Hair cut, shopping, and occasional sleeping and all of a sudden it's the end of the week.

Friday, 25 May 2012

Angels?

Do you believe in angels?  You should.  Don't want to call them angels? Try sixth sense, intuition, gut feeling if that feels better to you.

On Friday morning I nipped out to the supermarket.  Unusually I went to Tesco in Workington rather than Sainsbug in Cockermouth.  Travelling home on the A66, a ten minute journey at 60mph.

A sneezing fit.  Badly needed to blow my nose.  Pulled into a layby.  About to start off again, put the car in gear and   BANG !    Hattie's rear windscreen exploded, glass everywhere, incredible noise.  No-one has any idea why, maybe the heat, maybe a stone flicked up from a passing vehicle.

If I had been moving at 60mph the shock of the noise (and it was LOUD) would have caused me either to hit the brakes and the car behind could have ploughed into me or, more likely, I would have swerved across the road into the path of an oncoming vehicle which could also have been doing sixty.



 I never stop on that road, why would I, can almost see the house from most of it.  I stopped today . . .  Angels ?

A temporary repair and Hattie will be fixed next week when the glass arrives.  I spent the rest of the day in shock which might take a little longer to recover from.  




Thursday, 24 May 2012

Heatwave

We bask in an unaccustomed heatwave, no clouds, no wind, no rain, the lack of shade trees very evident.  Plants have started growing, new plants need watering, the pond is alive with little unidentified creatures darting over the surface.  A very busy week here, LP worked 3½ days and a huge amount was accomplished.  I don't know whether he can keep up this pace for much longer but I sure as heck know that I can't.

Mid-week, the progress looked like this:-

The bog bed needs more plants, needs some shrubs/evergreens to give structure during winter and basically just needs time to grow and settle but I've put everything into the ground that I have.  Big panorama photo that will open large when clicked.   Friends might remember that three years ago we had a kingfisher in the garden.  Sadly she was injured and did not survive despite my taking her to a wildlife sanctuary but it proves these lovely birds fly over the garden.  Management asked for a 'kingfisher stick' above the pond but so far the only birds seen on it are blue tits and blackies :}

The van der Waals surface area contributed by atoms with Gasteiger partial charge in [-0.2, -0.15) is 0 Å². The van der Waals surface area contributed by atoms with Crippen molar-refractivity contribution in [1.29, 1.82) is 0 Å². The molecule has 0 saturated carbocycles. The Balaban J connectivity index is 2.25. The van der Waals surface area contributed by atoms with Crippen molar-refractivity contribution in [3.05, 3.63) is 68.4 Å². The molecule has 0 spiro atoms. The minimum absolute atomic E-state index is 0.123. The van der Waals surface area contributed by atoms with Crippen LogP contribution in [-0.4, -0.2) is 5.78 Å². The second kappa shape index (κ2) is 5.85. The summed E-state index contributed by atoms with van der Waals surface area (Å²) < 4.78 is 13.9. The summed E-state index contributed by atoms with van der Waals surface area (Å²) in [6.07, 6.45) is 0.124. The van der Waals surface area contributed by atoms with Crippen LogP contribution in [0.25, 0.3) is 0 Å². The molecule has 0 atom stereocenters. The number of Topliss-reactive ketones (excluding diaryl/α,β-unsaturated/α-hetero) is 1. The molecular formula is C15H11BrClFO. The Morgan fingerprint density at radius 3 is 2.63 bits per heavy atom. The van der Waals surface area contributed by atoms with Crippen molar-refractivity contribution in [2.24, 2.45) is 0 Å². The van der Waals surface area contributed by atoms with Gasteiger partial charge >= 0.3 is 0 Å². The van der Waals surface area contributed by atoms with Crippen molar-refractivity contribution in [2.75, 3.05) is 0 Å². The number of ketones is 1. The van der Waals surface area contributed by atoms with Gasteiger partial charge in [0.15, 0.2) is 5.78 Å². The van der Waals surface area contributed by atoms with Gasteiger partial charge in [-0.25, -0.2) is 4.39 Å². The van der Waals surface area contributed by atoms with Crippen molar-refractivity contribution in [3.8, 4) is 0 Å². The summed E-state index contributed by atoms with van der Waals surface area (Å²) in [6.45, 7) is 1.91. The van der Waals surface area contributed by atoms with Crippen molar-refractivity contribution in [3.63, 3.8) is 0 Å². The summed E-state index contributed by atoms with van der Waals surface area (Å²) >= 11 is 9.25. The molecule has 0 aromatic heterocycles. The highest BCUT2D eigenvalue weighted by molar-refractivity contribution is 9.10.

Despite the heat it has been LP's week for doing a huge amount of digging.  A mark of how hot it is has been his acceptance that taking a large garden parasol and moving it around so he's standing in the shade would be a good idea!  He roughed over another small area on the edge of the Coppice:



There's a sliver of ground between the willow fedge and where the path will be, this is a good place for the orchids.  I'll add some 'meadow' type seeds and hopefully create a safe area where I grow add Snake's Head Fritillary and so on.



The pallets and stones in front of the pond have all been moved (but only to behind the bench so they're accessible for the stream).  Management heard about a local company, Cumbrian Turf, and after working in the next village they popped in to measure the area around the pond.  A sample roll of turf was left which I have 'planted' and we're stunned - it is truly the best quality grass we have ever seen and everyone else who has visited says the same.  Add to that a quote which is lower (per roll) than the cheapest online turf and it's a no-brainer.



LP is busy preparing the ground and maybe in a week or so we can have an instant makeover!



Greenhouse shading - doesn't look as messy in real life as the photo would imply.  More than a little fiddly to (single handedly) stitch five lengths of windbreak together using plastic string and hoist the resulting sail over the greenhouse roof (using brooms and a long bit of wood with a hook on the end!)  I'd like to think that in future years I would make something neater that isn't held on with clothes pegs but we all know that isn't going to happen!